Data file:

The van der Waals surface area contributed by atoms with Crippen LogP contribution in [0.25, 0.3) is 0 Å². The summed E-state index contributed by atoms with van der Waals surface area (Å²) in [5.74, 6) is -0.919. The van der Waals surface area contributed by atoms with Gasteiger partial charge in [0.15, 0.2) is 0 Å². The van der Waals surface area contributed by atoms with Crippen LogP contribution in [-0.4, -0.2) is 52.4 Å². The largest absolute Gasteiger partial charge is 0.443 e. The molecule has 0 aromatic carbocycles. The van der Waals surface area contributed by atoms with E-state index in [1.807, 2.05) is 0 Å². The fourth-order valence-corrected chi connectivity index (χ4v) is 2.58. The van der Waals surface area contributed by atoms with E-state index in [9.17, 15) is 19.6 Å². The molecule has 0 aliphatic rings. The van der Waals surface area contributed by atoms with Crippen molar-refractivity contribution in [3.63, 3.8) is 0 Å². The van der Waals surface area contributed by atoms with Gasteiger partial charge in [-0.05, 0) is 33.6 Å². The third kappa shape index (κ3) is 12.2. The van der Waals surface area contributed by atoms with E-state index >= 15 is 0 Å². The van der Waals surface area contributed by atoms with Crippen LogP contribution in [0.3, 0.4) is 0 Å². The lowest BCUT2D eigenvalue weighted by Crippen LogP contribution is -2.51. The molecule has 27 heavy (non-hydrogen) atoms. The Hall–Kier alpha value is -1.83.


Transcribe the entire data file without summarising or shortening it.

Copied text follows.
The van der Waals surface area contributed by atoms with Crippen LogP contribution in [0.25, 0.3) is 0 Å². The summed E-state index contributed by atoms with van der Waals surface area (Å²) in [5.74, 6) is -0.919. The van der Waals surface area contributed by atoms with Gasteiger partial charge in [0.15, 0.2) is 0 Å². The van der Waals surface area contributed by atoms with Crippen LogP contribution in [-0.4, -0.2) is 52.4 Å². The largest absolute Gasteiger partial charge is 0.443 e. The molecule has 0 aromatic carbocycles. The van der Waals surface area contributed by atoms with E-state index in [1.807, 2.05) is 0 Å². The fourth-order valence-corrected chi connectivity index (χ4v) is 2.58. The van der Waals surface area contributed by atoms with E-state index in [9.17, 15) is 19.6 Å². The molecule has 0 aliphatic rings. The van der Waals surface area contributed by atoms with Crippen molar-refractivity contribution in [3.63, 3.8) is 0 Å². The van der Waals surface area contributed by atoms with Gasteiger partial charge in [-0.05, 0) is 33.6 Å². The third kappa shape index (κ3) is 12.2. The van der Waals surface area contributed by atoms with E-state index >= 15 is 0 Å². The van der Waals surface area contributed by atoms with Crippen LogP contribution in [0.3, 0.4) is 0 Å². The lowest BCUT2D eigenvalue weighted by Crippen LogP contribution is -2.51. The molecule has 27 heavy (non-hydrogen) atoms. The Hall–Kier alpha value is -1.83.